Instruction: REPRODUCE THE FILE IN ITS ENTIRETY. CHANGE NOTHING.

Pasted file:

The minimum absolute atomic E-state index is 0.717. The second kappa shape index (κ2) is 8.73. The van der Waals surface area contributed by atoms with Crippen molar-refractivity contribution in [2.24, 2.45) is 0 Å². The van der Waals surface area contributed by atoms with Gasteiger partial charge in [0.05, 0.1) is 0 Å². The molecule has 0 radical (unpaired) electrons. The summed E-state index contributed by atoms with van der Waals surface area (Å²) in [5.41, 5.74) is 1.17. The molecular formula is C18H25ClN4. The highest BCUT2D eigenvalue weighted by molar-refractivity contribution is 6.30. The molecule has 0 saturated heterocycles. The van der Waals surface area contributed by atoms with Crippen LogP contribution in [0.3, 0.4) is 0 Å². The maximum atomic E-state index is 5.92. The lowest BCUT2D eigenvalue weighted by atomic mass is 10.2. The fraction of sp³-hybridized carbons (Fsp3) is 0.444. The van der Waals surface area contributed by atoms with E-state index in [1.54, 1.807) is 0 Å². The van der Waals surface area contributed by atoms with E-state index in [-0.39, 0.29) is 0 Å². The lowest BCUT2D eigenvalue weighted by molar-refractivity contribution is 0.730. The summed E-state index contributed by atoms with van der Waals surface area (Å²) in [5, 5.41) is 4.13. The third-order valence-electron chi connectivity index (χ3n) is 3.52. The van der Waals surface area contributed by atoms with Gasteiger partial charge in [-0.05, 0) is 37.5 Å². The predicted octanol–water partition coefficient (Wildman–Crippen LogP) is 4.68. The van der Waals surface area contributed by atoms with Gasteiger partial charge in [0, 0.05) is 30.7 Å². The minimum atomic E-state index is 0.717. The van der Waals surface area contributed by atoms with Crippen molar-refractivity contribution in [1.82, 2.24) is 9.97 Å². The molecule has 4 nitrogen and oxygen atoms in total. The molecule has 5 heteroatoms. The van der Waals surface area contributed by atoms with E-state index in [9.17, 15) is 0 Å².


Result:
The minimum absolute atomic E-state index is 0.717. The second kappa shape index (κ2) is 8.73. The van der Waals surface area contributed by atoms with Crippen molar-refractivity contribution in [2.24, 2.45) is 0 Å². The van der Waals surface area contributed by atoms with Gasteiger partial charge in [0.05, 0.1) is 0 Å². The molecule has 0 radical (unpaired) electrons. The summed E-state index contributed by atoms with van der Waals surface area (Å²) in [5.41, 5.74) is 1.17. The molecular formula is C18H25ClN4. The highest BCUT2D eigenvalue weighted by molar-refractivity contribution is 6.30. The molecule has 0 saturated heterocycles. The van der Waals surface area contributed by atoms with Crippen LogP contribution in [0.3, 0.4) is 0 Å². The maximum atomic E-state index is 5.92. The lowest BCUT2D eigenvalue weighted by atomic mass is 10.2. The fraction of sp³-hybridized carbons (Fsp3) is 0.444. The van der Waals surface area contributed by atoms with E-state index in [1.54, 1.807) is 0 Å². The van der Waals surface area contributed by atoms with E-state index in [-0.39, 0.29) is 0 Å². The lowest BCUT2D eigenvalue weighted by molar-refractivity contribution is 0.730. The summed E-state index contributed by atoms with van der Waals surface area (Å²) in [5, 5.41) is 4.13. The third-order valence-electron chi connectivity index (χ3n) is 3.52. The van der Waals surface area contributed by atoms with Gasteiger partial charge in [-0.05, 0) is 37.5 Å². The predicted octanol–water partition coefficient (Wildman–Crippen LogP) is 4.68. The van der Waals surface area contributed by atoms with Gasteiger partial charge in [0, 0.05) is 30.7 Å². The minimum atomic E-state index is 0.717. The van der Waals surface area contributed by atoms with Crippen molar-refractivity contribution in [1.82, 2.24) is 9.97 Å². The molecule has 4 nitrogen and oxygen atoms in total. The molecule has 5 heteroatoms. The van der Waals surface area contributed by atoms with E-state index in [9.17, 15) is 0 Å².